Gladys Gladrags is taking part in The Haunted Halloween Tea Part hosted by A Fanciful Twist so here goes 10 things you might not know about Halloween and Halloween customs:
Did you know that the custom of trick or treating is believed to have developed from a medieval custom called souling?
The poor would go from door to door asking for food in return for prayers for the dead.
And do you know why folk dress up for Halloween?
Why to fool the spirits that are wandering on All Hallow's Eve when the veil between the world of the living and the dead is said to be at it's thinnest.
Do you know the legend of the Jack O Lantern?
Apparently Jack tricked the devil into agreeing never to collect his soul. Unfortunately for Jack when he died he wasn't allowed into Heaven and because of the agreement the Devil had made he wasn't allowed into hell either. Jack's spirit was left to wander the earth moaning about how dark it was. Someone took pity on Jack and tossed him a lump of glowing coal which he put into a hollowed out pumpkin which he now uses to light his way - especially on Halloween!
And did you know that large turnips (swedes, rutabaga) were once used to make Jack O Lanterns in the UK?
Pumkins were very much a North American crop but now they are very popular in the UK too and they make a far more dramatic, and easier to carve Jack O Lantern.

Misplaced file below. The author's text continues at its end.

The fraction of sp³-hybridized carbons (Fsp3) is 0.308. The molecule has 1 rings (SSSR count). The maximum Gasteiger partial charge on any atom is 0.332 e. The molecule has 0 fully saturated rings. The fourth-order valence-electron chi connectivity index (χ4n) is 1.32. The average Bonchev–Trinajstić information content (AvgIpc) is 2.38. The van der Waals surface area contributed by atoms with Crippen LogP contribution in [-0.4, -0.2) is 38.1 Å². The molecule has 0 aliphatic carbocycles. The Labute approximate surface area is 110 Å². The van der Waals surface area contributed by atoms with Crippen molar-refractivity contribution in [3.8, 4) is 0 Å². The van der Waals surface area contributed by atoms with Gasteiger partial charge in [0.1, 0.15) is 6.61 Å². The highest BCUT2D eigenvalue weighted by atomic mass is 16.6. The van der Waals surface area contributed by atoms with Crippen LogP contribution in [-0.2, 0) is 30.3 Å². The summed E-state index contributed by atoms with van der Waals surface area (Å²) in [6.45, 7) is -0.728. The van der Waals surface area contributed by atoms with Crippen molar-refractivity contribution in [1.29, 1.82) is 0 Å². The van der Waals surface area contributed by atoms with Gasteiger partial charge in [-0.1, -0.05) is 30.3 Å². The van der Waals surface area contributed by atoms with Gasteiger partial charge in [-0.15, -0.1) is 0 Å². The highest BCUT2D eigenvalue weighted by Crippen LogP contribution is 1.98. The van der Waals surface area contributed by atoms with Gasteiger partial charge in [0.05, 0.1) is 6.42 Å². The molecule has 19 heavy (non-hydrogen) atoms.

Do you know why orange and black are such popular Halloween colours?
Well orange is a symbol of strength and endurance and black symbolizes death and darkness. These two colours symbolize the demarcations between life and death and as the veil between the living world and the world of the dead is said to be at it's thinnest during Halloween they have been adopted as Halloween colours.
And did you know that some people suffer from a Halloween phobia?
No me neither but they do and it's called Samhainophobia.
Do you know that Halloween is also known as Samhain?
Samhain is a Celtic festival, a pagan sabbat, that marks the end of harvest.
And did you know that Samhain / Halloween is also The Celtic New Year?
In the old Celtic calendar the New Year began at sunset on Samhain.
Do you know that Halloween is the perfect time for scrying, trying to see the future?
There are many ancient Halloween traditions for trying to see into the future, especially for finding out who you are going to marry.
And did you know that Halloween is a time to honour the dead?
Many cultures honour their dead and remember their ancestors at this time of year in a way we do it too with Remembrance Sunday in November.
(Image copyright James Caton)